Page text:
One question to ask if you’re wondering “should I buy this?”

One question to ask if you're wondering_One of the big challenges for me as a believer, living in the world that I do, is trying to figure out how to manage the stuff we own. Words like stewardship, financial planning, wisdom, investment, generosity, living debt-free and justice are all bandied around within the Christian community when the topic of money is raised.

20131018-224122.jpg

Often, I feel that “wise counsel” about money gives very contradictory advice. Should we “give generously to those who are hungry now, and trust God for the future?”, or should we “invest wisely for the future so as to not be a burden on our children?” Should be live simply, so as to avoid the meaninglessness of possessions; or should be enjoy the things that money can bring and just make sure we give a nod to God in thanks for His good gifts? Buy a big house and use it for ministry? Should I buy new clothes at all or embrace the life of thrift store shopping? Or is the Christian halfway point to commit to only buying things on clearance at Target? Should I listen to Shane Claiborne or Dave Ramsey?

Is anyone else confused?

My mind reels with those kinds of questions. Rich or poor, what does it mean to be “rich towards God” (Luke 12:21)

I have lots of questions about these issues, and thus far very few answers. But early in our marriage, my wise hubby did suggest one principle when it came to managing our belongings, and it has been the start-of-an-answer for me.

His Our rule of thumb when buying something is: if we’re not willing to lend it out, we shouldn’t own it.

This one little rule has helped me keep some perspective in both acquiring and using our belongings: they are for USE. If the car is too fancy to lend out to a friend in need, then then car is too fancy for us. If I’m not willing to lend out the dress, to offer our guest room, to say yes to a request to borrow the camping gear or to host a meeting for malodorous people – then I need to rethink the dress, the guest room, the camping gear, the sofa. People always need to trump possessions.

True- we try to be discerning. We don’t lend our car to unlicensed drivers. And sometimes things get returned damaged or with piece missing (anyone seen the straps for our thermarests?) But that’s okay: those possessions gave us an opportunity to love people, and so they did their work admirably.

It’s our simple attempt to apply Matthew 6:42 – “Do not refuse the one who would borrow from you.”

I still have a lot of questions, but it’s a start.

photo credit: reluctant femme.com

The pros and cons of having kids

Once upon a time we were a young, married couple.

Young, married couples in the 18th century knew that a decision to get married meant you were signing up for the marriage -> sex -> children package. The three came together.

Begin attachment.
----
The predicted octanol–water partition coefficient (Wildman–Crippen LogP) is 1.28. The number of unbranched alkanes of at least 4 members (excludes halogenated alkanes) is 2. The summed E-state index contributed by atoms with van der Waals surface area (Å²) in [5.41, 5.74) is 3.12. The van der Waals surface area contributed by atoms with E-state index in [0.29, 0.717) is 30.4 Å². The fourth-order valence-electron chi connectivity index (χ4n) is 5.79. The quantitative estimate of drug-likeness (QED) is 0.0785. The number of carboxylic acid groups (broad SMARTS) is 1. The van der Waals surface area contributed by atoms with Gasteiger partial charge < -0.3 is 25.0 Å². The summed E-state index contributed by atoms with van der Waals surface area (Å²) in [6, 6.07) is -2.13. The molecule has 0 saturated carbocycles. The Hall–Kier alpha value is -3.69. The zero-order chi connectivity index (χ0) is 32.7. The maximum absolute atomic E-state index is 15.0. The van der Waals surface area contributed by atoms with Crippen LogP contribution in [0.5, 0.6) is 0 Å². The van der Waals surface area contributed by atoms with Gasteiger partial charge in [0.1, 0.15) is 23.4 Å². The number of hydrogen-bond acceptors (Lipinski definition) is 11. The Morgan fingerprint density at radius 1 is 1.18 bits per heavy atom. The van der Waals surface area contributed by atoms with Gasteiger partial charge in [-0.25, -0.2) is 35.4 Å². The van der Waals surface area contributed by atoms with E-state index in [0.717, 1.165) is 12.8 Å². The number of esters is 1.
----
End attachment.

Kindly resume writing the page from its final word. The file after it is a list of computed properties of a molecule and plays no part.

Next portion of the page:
But these days, the decision to get married, the decision to have sex and the decision to have kids seem to be regarded as three separate (and not necessarily related) decisions.

Being in the Christian camp, we knew that marriage and sex ought to go together. But what about whether to have kids?

And so this young, married couple did what we had been taught to do when making hard decisions: we made a pro and con list.

20130717-101404.jpg

The con list looked something like this:

* we haven’t been married for very long.

* we have almost no money.

* we know nothing about raising kids.

* what if I don’t LIKE my children?

* what if that means we won’t be able to do ‘ministry’ anymore?

It was a scary list of cons. Looking at the list, it seemed that perhaps all we had heard from other lets-wait-to-have-kids couples was right: to have children would be irresponsible and unwise.

But as we thought and prayed and thought and prayed, this one thing appeared in the list of “pros”: God says children are a blessing.

“Children are a blessing and a gift from the LORD.” – Psalm 127:3 (CEV)

I was undone.  Who was I to be making lists of pros and cons, when God had directly said they were a “pro”?

When I revisited my list of pros and cons, it began to look suspiciously like a “fear” and “faith” decision:

Cons (i.e. Fears):

* A fear that we would have less fun and miss out as a married couple (i.e. an underlying belief that children DETRACT from fun and fulfillment)

* A fear that we wouldn’t have enough and that God would not provide.

* A fear that we wouldn’t know what to do and that God would not give wisdom.

* A fear that ‘ministry’ as I saw and valued it, would be lost…

Pros (i.e. Faith):

* Children are a blessing and a gift from the Lord.

As I stared at my list again, Mark 4:40 came to mind:

“He said to them, “Why are you so afraid? Have you still no faith?”

We scrapped the list, took a deep breath, and threw away the birth control pills.

And you know what? Six years down the line we could fill that “pro” list up with 500 things and still keep counting. Children are a blessing. Indeed.

You may also like:  The first year of marriage…  and  You know you’re a mom if….